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Reissue CDs Weekly: Slade - Feel The Noize | reviews, news & interviews

Reissue CDs Weekly: Slade - Feel The Noize

Reissue CDs Weekly: Slade - Feel The Noize

The great British popsters' singles in a box

Slade sit pretty in January 1972Barry Plummer

Original UK pressings of Slade’s Seventies mega-hit singles like “Coz I Luv You”, “Everyday”, “Gudbuy T’Jane” and “Mama Weer all Crazee Now” sell for between £1 and £5 if they’re in decent shape. If a copy is needed to listen to, there’s little need to fork out more than £2.

On seven-inch, the real Slade rarities are their pre-hit singles and what they issued earlier as Ambrose Slade and The 'N Betweens.

Slade, though, weren’t all about the UK. They were, for example, popular in the Netherlands where “Coz I Luv You”, “Everyday”, “Gudbuy T’Jane”, “Merry X-mas Everybody” and “Take me Bak ’Ome” were their biggest hits. Over there, as it was elsewhere in continental Europe, their singles came in picture sleeves, a presentational treat they – and most popsters – did not enjoy in the UK. This is where the new box set Feel The Noize – The Singlez Box! comes in.

SLADE_feel the noize the singlez boxFeel The Noize collects repros of nine Slade singles as they were issued elsewhere in Europe. A 10th single in the lift-off-lid box is a facsimile of a 1980 promo 45. What’s collected is: “Coz I Luv You” / “My Life is Natural” (France); “Take me Bak 'Ome” / “Wonderin' Y” (Germany); “Mama Weer all Crazee Now” / “Man Who Speeks Evil” (France); “Gudbuy T'Jane” / “I Won't Let it 'Appen Agen” (Germany); “Cum on Feel The Noize” / “I'm Mee I'm Now And That's Orl” (Italy); “Skweeze me, Pleeze me” / “Kill 'em at the Hot Club Tonite” (France) (pictured below left); “My Friend Stan” / “My Town” (Spain); “Everyday” / “Good Time Gals” (Belgium); “Far Far Away” / “O.K. Yesterday Was Yesterday” (France) and “Night Starvation” / “When I'm Dancin’ I Ain't Fightin’” (UK: a promo 45 drawing two tracks from the six-track, 12-EP of the same name).

Slade_feel the noize the singlez Skweeze me, Pleeze me_FranceComments about the music itself are largely superfluous as this is a package aimed at fans, and also as everything is so well known. Like this stuff, and you like it. If you never cared, you’re not going to care now. And maybe no one is going to care about “Night Starvation’s” sexism, which even in 1980 was past its sell-by date.

The core driver for Feel The Noize is re-marketing recordings which interested parties already have, probably in multiple forms. A package of repro seven-inch singles is not a new idea. This column last encountered it with A Kaleidoscope of Sounds, a box of reissued UK psych 45s. For such a release to be a success, it needs to tap into the collector mind-set associated with a particular band, genre or scene.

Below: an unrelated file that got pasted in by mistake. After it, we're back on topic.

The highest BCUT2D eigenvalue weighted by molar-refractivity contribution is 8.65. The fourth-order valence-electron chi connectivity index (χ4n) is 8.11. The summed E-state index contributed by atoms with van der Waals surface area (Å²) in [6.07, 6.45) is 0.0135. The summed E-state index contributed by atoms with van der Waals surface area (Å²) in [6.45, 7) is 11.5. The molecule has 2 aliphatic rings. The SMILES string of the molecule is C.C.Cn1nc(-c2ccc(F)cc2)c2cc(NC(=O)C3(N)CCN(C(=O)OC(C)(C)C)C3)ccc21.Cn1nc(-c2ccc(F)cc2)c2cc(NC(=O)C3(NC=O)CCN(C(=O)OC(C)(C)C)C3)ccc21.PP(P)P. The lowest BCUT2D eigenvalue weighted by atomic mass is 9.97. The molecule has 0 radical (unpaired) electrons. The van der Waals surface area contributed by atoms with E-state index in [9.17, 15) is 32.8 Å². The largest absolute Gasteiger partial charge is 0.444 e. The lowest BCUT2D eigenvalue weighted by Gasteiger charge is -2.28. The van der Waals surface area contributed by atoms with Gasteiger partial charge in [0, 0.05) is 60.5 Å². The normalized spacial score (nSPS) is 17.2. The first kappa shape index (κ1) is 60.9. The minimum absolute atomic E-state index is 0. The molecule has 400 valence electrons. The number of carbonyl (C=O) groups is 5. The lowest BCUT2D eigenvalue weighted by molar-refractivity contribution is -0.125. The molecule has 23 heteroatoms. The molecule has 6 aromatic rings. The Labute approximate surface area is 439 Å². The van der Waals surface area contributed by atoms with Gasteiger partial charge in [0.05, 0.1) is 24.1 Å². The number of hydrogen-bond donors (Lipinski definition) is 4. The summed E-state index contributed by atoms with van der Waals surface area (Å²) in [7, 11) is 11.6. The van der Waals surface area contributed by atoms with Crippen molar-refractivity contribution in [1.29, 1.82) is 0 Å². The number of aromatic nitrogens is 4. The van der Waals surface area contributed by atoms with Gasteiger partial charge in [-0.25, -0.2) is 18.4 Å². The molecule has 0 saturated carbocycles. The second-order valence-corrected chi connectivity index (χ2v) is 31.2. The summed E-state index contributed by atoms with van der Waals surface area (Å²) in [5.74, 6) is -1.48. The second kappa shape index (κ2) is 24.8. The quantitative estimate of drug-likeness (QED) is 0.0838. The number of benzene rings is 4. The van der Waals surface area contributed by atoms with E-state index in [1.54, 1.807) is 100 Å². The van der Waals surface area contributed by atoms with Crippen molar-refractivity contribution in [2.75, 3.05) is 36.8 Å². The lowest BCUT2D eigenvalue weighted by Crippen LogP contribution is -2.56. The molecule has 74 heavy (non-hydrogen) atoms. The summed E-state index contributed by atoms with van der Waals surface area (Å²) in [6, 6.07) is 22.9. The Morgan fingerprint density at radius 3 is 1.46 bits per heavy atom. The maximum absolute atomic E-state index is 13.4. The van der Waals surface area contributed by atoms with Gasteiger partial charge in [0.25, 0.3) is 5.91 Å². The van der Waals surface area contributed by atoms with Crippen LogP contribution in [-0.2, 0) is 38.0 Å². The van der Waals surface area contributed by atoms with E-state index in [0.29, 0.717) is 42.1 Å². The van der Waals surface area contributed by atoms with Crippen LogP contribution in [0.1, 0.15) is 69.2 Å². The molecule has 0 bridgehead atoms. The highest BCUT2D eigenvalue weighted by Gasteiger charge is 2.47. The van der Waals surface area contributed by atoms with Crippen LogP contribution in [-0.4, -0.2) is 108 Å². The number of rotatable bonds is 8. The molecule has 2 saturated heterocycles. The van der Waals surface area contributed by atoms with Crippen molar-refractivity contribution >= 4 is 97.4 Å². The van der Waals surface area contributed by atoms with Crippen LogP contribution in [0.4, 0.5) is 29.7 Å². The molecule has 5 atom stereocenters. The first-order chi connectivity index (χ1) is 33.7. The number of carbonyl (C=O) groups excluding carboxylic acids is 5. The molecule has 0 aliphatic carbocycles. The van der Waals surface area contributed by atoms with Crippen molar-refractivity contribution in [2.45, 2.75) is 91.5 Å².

Here, the carrot is the picture sleeve singles. A quick scamper through the internet reveals that the French “Coz I Luv You” tops out at £10. Copies can be found for between £3 and £5 too. It's the same with the Italian “Cum on Feel The Noize”. Aside from the “Night Starvation” promo, which has sold for £30/£35, none of these are pricey or rare items in their original form. Feel The Noize sells for £50, so is priced lower than the original singles if all were bought.

Slade_feel the noize the singlez Mama Weer all Crazee Now_FranceNo reason is given for why these particular versions of the singles were chosen: the French “Mama Weer all Crazee Now” used here is pretty dull as it has no picture of the band (pictured right). Either the Italian configuration, which has a fine live shot of the band, or the Spanish, with its striking band portrait photo, might have been a nicer choice.

However, and this point was made covering A Kaleidoscope of Sounds, this is a new release not one which has had the collector’s market define what it is worth. These are not original releases within the box – a point well made by the frequently intrusive addition of the BMG logo to each sleeve, as seen here. It is also evident from listening that these do not compete with the original releases as the sound is very clear: so wide-screen it’s apparent the master source is digital. The wonderful compression which helped give Slade’s singles much of their heft is mostly absent.

Feel The Noize – The Singlez Box! is promoted as a “strictly limited edition” but no numbers are given. The amount manufactured is unknown. While an attractive and imaginative release showcasing one of British pop’s greatest bands, it is no substitute for the real thing. However, a collection of the Ambrose Slade and 'N Betweens singles and EPs would be a different matter.

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